You’re a Nurse. How’s Your Heart Health?

Nurses and Heart HealthBy Bernnie Kennedy, RN, Director, Cardiology Nursing Supervision, Methodist Mansfield Medical Center

Nurses and Heart HealthBeing a nurse has its share of occupational challenges, but did you know nurses are at great risk for heart attacks? And if you work the night shift, that could mean even more trouble for your health.

Several studies have documented that nurses struggling with work pressures have double the risk of heart attacks. Nurses who work more than 10 hours a day are especially at risk. This is frightening news, since most nurses work more than seven hours a day.

As for night shift employees, research shows one in five middle-aged women had at least three of the following risk factors for heart attacks, including:

  • Abdominal obesity (higher waist circumference)
  • High blood pressure
  • Elevated blood glucose
  • Elevated triglycerides
  • Low levels of high-density lipoprotein (HDL) cholesterol

In spite of this news, many hospital leaders recognize the importance of creating a positive work environment to support its nursing staff. Wellness programs, preventive care, and work/life balance help staff members lead healthier lives and positively manage stress.

At Methodist Health System, we support our nurses and encourage them to lower stress levels in these ways:

  • Maintain good physical health. Stay healthy by monitoring weight, blood pressure, blood glucose, and overall cholesterol. Long-term, a healthy nurse is healthier for patients as well.
  • Find balance. It’s impossible to work long shifts day after day without some downtime. Find time for relaxation after work and if you need a break, ask for one.
  • Eat right. Nutritious foods keep the body fueled and boost the immune system.
  • Get enough sleep. Aim for at least 7 to 8 hours of sleep every night. Our brains need this to learn and retain new information, improve efficiency and attentiveness, and decrease fatigue-related emotional overreaction. (Source: Center for BrainHealth)
  • Exercise. Walking, running, cycling, or whatever gets us moving releases endorphins, which combat the negative effects of stress.

With the holidays upon us, it’s crucial to manage stress at work and at home. According to a Circulation study, fatal heart attacks in the general population peak on Christmas and New Year’s Day.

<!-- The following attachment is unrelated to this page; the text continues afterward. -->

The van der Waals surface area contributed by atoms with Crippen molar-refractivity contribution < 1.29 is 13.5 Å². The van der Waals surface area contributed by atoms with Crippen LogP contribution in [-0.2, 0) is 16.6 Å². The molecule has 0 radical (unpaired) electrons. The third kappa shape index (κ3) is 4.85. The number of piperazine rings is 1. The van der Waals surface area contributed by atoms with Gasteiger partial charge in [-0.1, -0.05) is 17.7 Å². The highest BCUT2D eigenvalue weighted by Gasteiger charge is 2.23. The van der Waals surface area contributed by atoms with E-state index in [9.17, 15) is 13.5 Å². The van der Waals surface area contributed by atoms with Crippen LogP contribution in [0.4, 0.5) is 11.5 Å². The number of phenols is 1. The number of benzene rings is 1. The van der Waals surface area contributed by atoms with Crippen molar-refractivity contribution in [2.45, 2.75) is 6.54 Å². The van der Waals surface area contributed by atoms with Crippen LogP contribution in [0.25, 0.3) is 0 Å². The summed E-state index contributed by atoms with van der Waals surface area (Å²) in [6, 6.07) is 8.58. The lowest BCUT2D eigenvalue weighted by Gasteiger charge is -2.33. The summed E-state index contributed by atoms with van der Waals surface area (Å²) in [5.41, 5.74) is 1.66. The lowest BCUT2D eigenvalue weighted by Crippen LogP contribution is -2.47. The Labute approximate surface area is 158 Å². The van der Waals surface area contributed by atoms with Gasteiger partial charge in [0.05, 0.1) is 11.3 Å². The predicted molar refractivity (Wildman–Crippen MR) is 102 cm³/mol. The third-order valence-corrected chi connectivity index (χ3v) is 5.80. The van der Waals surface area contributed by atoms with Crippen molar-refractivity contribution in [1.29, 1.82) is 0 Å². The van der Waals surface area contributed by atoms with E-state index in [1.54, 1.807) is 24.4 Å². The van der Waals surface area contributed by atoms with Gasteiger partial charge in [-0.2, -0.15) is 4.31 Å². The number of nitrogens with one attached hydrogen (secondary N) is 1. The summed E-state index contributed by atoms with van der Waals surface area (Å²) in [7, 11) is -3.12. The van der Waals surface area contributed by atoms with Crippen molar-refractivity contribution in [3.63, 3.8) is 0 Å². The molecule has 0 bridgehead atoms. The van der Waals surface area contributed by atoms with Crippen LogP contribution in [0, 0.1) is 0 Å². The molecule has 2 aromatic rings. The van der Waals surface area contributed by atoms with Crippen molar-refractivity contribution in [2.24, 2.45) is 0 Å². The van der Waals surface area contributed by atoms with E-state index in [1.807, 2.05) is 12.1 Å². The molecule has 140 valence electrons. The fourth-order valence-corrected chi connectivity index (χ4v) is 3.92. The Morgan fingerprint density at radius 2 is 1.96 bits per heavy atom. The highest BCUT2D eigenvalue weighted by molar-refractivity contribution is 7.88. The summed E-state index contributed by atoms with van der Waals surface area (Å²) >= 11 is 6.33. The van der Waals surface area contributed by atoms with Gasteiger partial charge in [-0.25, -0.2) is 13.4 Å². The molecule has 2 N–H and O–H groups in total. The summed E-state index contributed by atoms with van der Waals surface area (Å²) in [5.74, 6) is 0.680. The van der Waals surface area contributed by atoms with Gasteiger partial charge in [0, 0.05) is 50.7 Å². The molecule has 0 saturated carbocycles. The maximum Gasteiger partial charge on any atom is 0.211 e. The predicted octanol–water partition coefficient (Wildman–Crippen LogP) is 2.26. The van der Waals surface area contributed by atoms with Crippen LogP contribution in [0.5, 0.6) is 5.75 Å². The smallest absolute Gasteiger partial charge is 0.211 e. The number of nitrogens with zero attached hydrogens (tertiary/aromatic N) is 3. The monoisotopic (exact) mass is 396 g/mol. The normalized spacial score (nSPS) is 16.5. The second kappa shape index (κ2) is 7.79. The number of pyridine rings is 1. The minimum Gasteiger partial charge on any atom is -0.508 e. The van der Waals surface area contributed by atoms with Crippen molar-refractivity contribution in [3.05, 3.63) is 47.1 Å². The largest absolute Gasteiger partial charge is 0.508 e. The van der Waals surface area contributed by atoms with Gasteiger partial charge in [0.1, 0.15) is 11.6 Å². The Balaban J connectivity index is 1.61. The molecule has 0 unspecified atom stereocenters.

Here are some common-sense steps to guard your heart during the holidays:

  • Think ahead and act. As the saying goes, “An ounce of prevention is worth a pound of cure.” Get your flu and/or pneumonia shot if you haven’t already. Infection and fever add stress to the heart.
  • Eat for heart health. Reduce salt intake, limit high-calorie meals and party foods, and limit alcohol. Too much alcohol can lead to atrial fibrillation, which increases the risk of stroke, heart attack, and heart failure.
  • Don’t exert yourself beyond your ability. Too much physical exertion that you’re not accustomed to (like running the White Rock Marathon if you haven’t been training), anger, and emotional stress are heart stressors.
  • Dress for the season. That means warmly, if temperatures dive. Try to avoid exposure to cold temperatures.
  • Listen to your heart. If you experience chest pain, don’t put off having it checked out. Call 911 for help. Many people think they’ll wait until the holidays are over, but time is critical.

It’s time to take stress seriously. Working in an organization that supports its staff is the first step toward maintaining your physical and emotional health. Preventive education, understanding and processing critical incidents (traumatic stress), and talking with family members or peers are other ways to shore yourself up against the emotional costs of being a nurse.

To work at Methodist Health System, where your heart matters, visit Jobs.MethodistHealthSystem.org.

EOE/M/F/D/V

© Methodist Health System

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